Category: Commentaries

Can the First North Korean Nuclear Crisis Inform the Current Challenge?

(Presentation at The Sixth TCC-CPAFFC Forum on US-China Relations by Marion V. Creekmore, Jr.)   Unlike the other panel members and most of the conference attendees, I am not an expert on China, the Korean Peninsula, or Northeast Asia.  I am speaking because I accompanied former US President Jimmy Carter to North Korea in 1994 where he achieved a negotiating breakthrough that led to a peaceful resolution of the first North Korean nuclear crisis. I think there are lessons from the first North Korean nuclear crisis that could be useful in dealing with today’s challenge.  Let’s review what happened....

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My Farewell

My Farewell By: Han Han Translated by: Margaret Xuanyi Lu Many people do not know this, but I was the class representative for math in elementary school.  Afterwards, due to my carelessness and my preference for writing, I didn’t do as well in math anymore.  Shortly after that, I met my first girlfriend, ‘Z’, who ranked among the top three students in our school.  Z was the kind of girl who could solve the hardest geometry question on any math test using several different methods.  I was the kind of guy who wanted to disregard calculations and simply use a measuring instrument to find the answer. With Z’s grades, she was bound to be accepted into one of the city’s best high schools.  However, she was also very proud and would never let anything interfere with her schoolwork.  Even if I did well, the best high school I could hope to get accepted to would have been a high-ranking community high school. I knew that Z would never deliberately do worse so that we could attend the same high school.  All I could do was to work hard myself.  Never believe people who tell you that distance isn’t a problem in love.  You’re not mistaken if you thought that this story sounds like the plot of my novel Triple Door.  The only exception is that in Triple Door, the...

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Prospects for Education Relations in Xi’s New Era*

Education is in the DNA of U.S. – China relations, a DNA strand that has served both countries well during the Qing, Republican and Reform and Opening periods.  One is reminded of Yung Wing’s first educational mission to the United States in the 1860s, the Boxer Indemnity Scholarships of the early 20th century, and the American colleges of the Republican period. Today both countries acknowledge the extraordinary contribution educational relations have made to U.S. – China relations.  In September of this year, in her key note address to the opening ceremony of the China-U.S. University Presidents and Think Tank...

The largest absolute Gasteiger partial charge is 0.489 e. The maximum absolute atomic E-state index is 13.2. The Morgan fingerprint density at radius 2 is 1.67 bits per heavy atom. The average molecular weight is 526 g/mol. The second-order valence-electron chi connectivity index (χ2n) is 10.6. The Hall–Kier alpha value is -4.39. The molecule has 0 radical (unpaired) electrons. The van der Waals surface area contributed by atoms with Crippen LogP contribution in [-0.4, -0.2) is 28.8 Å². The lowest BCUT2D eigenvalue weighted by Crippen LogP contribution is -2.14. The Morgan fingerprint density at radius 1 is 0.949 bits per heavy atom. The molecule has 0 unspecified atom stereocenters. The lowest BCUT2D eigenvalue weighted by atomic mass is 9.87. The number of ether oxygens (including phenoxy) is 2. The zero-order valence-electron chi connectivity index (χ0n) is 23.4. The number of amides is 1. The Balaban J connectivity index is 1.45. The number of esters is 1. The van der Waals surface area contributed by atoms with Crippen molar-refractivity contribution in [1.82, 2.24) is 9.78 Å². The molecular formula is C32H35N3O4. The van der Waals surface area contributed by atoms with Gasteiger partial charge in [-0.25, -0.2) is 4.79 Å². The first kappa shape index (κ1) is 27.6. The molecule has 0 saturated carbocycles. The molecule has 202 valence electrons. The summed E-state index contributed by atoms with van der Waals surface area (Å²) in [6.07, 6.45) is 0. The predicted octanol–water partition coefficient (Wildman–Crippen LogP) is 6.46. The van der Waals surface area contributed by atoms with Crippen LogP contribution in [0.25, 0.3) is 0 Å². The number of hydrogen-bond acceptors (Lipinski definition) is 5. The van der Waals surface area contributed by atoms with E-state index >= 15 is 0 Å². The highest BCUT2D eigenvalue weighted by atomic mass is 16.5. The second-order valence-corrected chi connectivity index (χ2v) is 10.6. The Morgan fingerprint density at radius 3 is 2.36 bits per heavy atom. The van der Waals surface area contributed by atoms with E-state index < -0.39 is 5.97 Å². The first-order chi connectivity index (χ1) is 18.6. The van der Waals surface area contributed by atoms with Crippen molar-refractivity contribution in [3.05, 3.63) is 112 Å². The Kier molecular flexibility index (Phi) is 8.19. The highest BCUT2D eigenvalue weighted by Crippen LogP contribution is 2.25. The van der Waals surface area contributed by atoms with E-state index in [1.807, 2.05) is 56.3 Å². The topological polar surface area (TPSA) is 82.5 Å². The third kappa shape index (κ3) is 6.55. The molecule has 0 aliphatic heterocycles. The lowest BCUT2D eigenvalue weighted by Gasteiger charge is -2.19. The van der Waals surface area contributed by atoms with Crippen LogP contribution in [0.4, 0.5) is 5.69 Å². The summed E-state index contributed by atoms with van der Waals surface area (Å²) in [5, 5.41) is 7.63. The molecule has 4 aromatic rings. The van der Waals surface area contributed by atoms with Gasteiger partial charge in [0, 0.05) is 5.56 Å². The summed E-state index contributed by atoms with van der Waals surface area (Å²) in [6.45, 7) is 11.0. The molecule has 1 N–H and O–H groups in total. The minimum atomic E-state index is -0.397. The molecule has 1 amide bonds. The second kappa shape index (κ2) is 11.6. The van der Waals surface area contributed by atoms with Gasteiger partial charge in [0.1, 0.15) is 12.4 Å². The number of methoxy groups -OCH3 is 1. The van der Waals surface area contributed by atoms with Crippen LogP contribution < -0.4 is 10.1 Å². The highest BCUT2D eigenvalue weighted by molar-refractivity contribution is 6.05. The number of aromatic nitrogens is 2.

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Time to Prepare for the Worst in North Korea

Professor Jia Qingguo of Peking University provides analysis on recent missile launches in North Korea and issues Beijing might have with starting talks with Washington and Seoul to address the North Korean problems. Issues include reviving memories of the Korean War in the 1950s, possible refugee problem, and who would restore domestic order in North Korea in the event of a crisis. Do you agree with Professor Jia? Link to article is at:...

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China’s Communist Party Is About to Meet. Here’s What You Should Know.

The Chinese Communist Party will hold its 19th Party Congress on October 18, marking the end of the first term of General Secretary Xi Jinping. In a leadership reshuffle, Xi is expected to promote allies to the Party’s key decision-making body, the 25-member Politburo. What has the Party accomplished since Xi took power in 2012? And how can the Party maintain its legitimacy amidst flagging economic growth, increased dissatisfaction among the disenfranchised—especially in Hong Kong and Xinjiang—a major diplomatic challenge in North Korea, and increasing hostility from U.S. President Donald Trump? Check out China File to learn from experts...

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Trump Timeline

Stay up to date with the timeline of Trump and the Trump Administration’s China Policies.

SR: The Week’s China Reads

Robert A. Kapp Bio picture

Every week, China Program’s Senior Advisor Dr. Robert A. Kapp compiles a reading list and provides commentary, for you to better understand China.

Robert A. Kapp is senior advisor to the China Program at the Carter Center. He has been principal of Robert A. Kapp and Associates, a business consulting firm, since 2004. From 1994 through 2004 he served as President of the United States-China Business Council…